I just finished Art's book and I must say that I am impressed with his choice of subjects, his clear style and his light humor throughout. Moreover, his examples teach in fact what his narative imaginatively presents. If you are buying this book to teach you about writing a certain kind of driver, say NDIS 4.0, then don't. It's very short on specifics of that kind. But, if you want to learn the "basics" about writing NT drivers, this will get it done. The gift that Art brings through his book is more than dry facts about NT driver lore and technique. Unlike the DDK Guide, Art has placed the process into perspective by presenting the material in a logically progressive manner. Further, we benefit from Art's long experience at teaching the subject as well as, I suspect, his hobknobbing with the MS development folks and having had many a question answered. I would not be surprised to learn that he has "even" seen NT's sources since he formerly worked for DEC with their intimate association with Uncle Bill's Belleview Works. I know that I have come to understand some things that, frankly, I thought were in the realm of accepting on faith.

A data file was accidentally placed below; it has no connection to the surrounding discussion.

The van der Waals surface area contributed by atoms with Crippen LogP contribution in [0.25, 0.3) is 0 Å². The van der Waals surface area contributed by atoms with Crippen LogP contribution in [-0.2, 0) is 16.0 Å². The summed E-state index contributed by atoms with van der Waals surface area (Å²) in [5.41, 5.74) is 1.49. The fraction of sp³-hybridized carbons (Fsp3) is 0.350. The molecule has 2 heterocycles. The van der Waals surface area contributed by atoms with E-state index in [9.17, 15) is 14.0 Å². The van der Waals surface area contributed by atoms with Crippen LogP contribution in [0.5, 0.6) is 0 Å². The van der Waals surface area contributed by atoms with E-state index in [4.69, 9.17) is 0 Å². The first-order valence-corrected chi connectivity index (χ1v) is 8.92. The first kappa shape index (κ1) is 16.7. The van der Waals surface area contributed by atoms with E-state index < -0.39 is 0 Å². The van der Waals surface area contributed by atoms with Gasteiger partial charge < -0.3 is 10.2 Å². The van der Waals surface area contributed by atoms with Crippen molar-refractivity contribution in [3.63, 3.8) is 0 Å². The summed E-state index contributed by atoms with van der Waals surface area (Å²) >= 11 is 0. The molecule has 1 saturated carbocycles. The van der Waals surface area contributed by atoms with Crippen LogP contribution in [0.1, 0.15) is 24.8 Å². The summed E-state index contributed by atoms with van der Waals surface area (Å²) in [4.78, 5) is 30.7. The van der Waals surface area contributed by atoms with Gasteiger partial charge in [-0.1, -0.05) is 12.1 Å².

To sum up, though experienced, I learned alot, and, I am convinced I will continue to do so every time I pick it up in the future. I do have one caution to offer. Art's book is no substitute for the DDK Guide -- I think after reading Art's book, you should then skim through the Guide. It's in the neighborhood of 1000 screen pages of if you want to print it out, it's much shorter. Since the Guide was written as an online reference, it tends to repeat a lot of information. This can be tedious reading but, hey, that's how I learned -- I only wish that I had had Art's book as a primer